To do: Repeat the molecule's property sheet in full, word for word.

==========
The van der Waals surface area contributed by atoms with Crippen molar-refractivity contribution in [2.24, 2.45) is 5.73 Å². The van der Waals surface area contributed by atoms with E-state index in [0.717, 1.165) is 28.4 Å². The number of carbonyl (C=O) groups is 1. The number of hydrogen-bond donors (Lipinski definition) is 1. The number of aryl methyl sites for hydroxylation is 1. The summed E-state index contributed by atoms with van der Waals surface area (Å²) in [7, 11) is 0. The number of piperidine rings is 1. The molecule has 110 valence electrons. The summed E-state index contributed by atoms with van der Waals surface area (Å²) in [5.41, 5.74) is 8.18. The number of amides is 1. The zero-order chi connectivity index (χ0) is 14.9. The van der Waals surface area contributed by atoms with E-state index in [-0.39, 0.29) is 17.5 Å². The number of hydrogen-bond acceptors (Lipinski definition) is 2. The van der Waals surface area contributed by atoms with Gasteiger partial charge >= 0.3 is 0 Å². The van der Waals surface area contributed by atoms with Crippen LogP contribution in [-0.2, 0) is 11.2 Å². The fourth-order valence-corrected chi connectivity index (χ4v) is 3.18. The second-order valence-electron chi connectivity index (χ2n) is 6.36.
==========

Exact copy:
The van der Waals surface area contributed by atoms with Crippen molar-refractivity contribution in [2.24, 2.45) is 5.73 Å². The van der Waals surface area contributed by atoms with E-state index in [0.717, 1.165) is 28.4 Å². The number of carbonyl (C=O) groups is 1. The number of hydrogen-bond donors (Lipinski definition) is 1. The number of aryl methyl sites for hydroxylation is 1. The summed E-state index contributed by atoms with van der Waals surface area (Å²) in [7, 11) is 0. The number of piperidine rings is 1. The molecule has 110 valence electrons. The summed E-state index contributed by atoms with van der Waals surface area (Å²) in [5.41, 5.74) is 8.18. The number of amides is 1. The zero-order chi connectivity index (χ0) is 14.9. The van der Waals surface area contributed by atoms with E-state index in [-0.39, 0.29) is 17.5 Å². The number of hydrogen-bond acceptors (Lipinski definition) is 2. The van der Waals surface area contributed by atoms with Gasteiger partial charge >= 0.3 is 0 Å². The van der Waals surface area contributed by atoms with Crippen LogP contribution in [-0.2, 0) is 11.2 Å². The fourth-order valence-corrected chi connectivity index (χ4v) is 3.18. The second-order valence-electron chi connectivity index (χ2n) is 6.36.